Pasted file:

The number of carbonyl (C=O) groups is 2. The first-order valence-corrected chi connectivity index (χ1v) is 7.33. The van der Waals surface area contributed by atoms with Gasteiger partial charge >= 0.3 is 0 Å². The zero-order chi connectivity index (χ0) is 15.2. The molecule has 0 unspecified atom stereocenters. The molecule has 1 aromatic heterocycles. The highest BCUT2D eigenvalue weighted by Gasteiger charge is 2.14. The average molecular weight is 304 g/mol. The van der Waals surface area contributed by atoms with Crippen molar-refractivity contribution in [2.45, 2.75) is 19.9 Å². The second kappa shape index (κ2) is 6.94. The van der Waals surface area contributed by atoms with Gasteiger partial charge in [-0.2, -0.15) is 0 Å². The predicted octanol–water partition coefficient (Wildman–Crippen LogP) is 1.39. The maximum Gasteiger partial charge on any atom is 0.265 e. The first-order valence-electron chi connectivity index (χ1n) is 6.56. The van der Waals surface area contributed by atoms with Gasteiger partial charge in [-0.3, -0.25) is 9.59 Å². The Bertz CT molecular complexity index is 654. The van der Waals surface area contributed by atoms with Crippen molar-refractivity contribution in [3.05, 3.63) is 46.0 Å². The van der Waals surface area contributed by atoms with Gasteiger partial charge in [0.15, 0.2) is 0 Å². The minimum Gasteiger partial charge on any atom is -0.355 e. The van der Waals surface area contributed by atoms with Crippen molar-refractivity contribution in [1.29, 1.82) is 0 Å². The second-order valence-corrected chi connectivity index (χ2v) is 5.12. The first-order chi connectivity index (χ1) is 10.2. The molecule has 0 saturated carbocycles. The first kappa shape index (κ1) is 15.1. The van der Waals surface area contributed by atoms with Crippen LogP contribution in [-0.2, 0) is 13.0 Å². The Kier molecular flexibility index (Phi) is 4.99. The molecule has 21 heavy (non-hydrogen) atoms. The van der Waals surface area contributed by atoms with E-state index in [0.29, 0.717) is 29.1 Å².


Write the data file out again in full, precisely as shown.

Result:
The number of carbonyl (C=O) groups is 2. The first-order valence-corrected chi connectivity index (χ1v) is 7.33. The van der Waals surface area contributed by atoms with Gasteiger partial charge >= 0.3 is 0 Å². The zero-order chi connectivity index (χ0) is 15.2. The molecule has 0 unspecified atom stereocenters. The molecule has 1 aromatic heterocycles. The highest BCUT2D eigenvalue weighted by Gasteiger charge is 2.14. The average molecular weight is 304 g/mol. The van der Waals surface area contributed by atoms with Crippen molar-refractivity contribution in [2.45, 2.75) is 19.9 Å². The second kappa shape index (κ2) is 6.94. The van der Waals surface area contributed by atoms with Gasteiger partial charge in [-0.2, -0.15) is 0 Å². The predicted octanol–water partition coefficient (Wildman–Crippen LogP) is 1.39. The maximum Gasteiger partial charge on any atom is 0.265 e. The first-order valence-electron chi connectivity index (χ1n) is 6.56. The van der Waals surface area contributed by atoms with Gasteiger partial charge in [-0.3, -0.25) is 9.59 Å². The Bertz CT molecular complexity index is 654. The van der Waals surface area contributed by atoms with Crippen molar-refractivity contribution in [3.05, 3.63) is 46.0 Å². The van der Waals surface area contributed by atoms with Gasteiger partial charge in [0.15, 0.2) is 0 Å². The minimum Gasteiger partial charge on any atom is -0.355 e. The van der Waals surface area contributed by atoms with Crippen molar-refractivity contribution in [1.29, 1.82) is 0 Å². The second-order valence-corrected chi connectivity index (χ2v) is 5.12. The first-order chi connectivity index (χ1) is 10.2. The molecule has 0 saturated carbocycles. The first kappa shape index (κ1) is 15.1. The van der Waals surface area contributed by atoms with Crippen LogP contribution in [-0.2, 0) is 13.0 Å². The Kier molecular flexibility index (Phi) is 4.99. The molecule has 21 heavy (non-hydrogen) atoms. The van der Waals surface area contributed by atoms with E-state index in [0.29, 0.717) is 29.1 Å².